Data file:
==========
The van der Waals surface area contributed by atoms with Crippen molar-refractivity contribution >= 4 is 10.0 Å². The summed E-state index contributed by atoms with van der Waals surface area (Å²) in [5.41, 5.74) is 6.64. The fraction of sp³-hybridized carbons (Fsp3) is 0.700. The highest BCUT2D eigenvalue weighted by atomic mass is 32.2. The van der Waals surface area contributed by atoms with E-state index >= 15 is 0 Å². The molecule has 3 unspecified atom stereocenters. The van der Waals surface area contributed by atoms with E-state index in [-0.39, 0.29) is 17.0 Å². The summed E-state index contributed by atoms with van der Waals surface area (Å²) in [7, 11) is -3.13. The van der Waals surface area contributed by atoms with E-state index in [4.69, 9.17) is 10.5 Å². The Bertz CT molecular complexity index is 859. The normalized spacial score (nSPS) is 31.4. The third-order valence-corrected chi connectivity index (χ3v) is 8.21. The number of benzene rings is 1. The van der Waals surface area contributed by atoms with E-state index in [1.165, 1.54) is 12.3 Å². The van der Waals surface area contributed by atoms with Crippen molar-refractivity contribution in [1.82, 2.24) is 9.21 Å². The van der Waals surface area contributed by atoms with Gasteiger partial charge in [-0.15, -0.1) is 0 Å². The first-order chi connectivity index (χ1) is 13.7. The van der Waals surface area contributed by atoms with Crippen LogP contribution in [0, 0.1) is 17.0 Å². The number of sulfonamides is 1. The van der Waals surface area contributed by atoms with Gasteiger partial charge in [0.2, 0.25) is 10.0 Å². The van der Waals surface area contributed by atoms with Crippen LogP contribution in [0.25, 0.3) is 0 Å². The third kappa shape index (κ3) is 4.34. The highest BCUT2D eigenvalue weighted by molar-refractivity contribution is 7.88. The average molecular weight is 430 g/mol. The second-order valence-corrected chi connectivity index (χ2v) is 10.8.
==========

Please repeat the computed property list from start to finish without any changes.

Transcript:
The van der Waals surface area contributed by atoms with Crippen molar-refractivity contribution >= 4 is 10.0 Å². The summed E-state index contributed by atoms with van der Waals surface area (Å²) in [5.41, 5.74) is 6.64. The fraction of sp³-hybridized carbons (Fsp3) is 0.700. The highest BCUT2D eigenvalue weighted by atomic mass is 32.2. The van der Waals surface area contributed by atoms with E-state index >= 15 is 0 Å². The molecule has 3 unspecified atom stereocenters. The van der Waals surface area contributed by atoms with E-state index in [-0.39, 0.29) is 17.0 Å². The summed E-state index contributed by atoms with van der Waals surface area (Å²) in [7, 11) is -3.13. The van der Waals surface area contributed by atoms with E-state index in [4.69, 9.17) is 10.5 Å². The Bertz CT molecular complexity index is 859. The normalized spacial score (nSPS) is 31.4. The third-order valence-corrected chi connectivity index (χ3v) is 8.21. The number of benzene rings is 1. The van der Waals surface area contributed by atoms with E-state index in [1.165, 1.54) is 12.3 Å². The van der Waals surface area contributed by atoms with Crippen molar-refractivity contribution in [1.82, 2.24) is 9.21 Å². The van der Waals surface area contributed by atoms with Gasteiger partial charge in [-0.15, -0.1) is 0 Å². The first-order chi connectivity index (χ1) is 13.7. The van der Waals surface area contributed by atoms with Crippen LogP contribution in [0, 0.1) is 17.0 Å². The number of sulfonamides is 1. The van der Waals surface area contributed by atoms with Gasteiger partial charge in [0.2, 0.25) is 10.0 Å². The van der Waals surface area contributed by atoms with Crippen LogP contribution in [0.25, 0.3) is 0 Å². The third kappa shape index (κ3) is 4.34. The highest BCUT2D eigenvalue weighted by molar-refractivity contribution is 7.88. The average molecular weight is 430 g/mol. The second-order valence-corrected chi connectivity index (χ2v) is 10.8.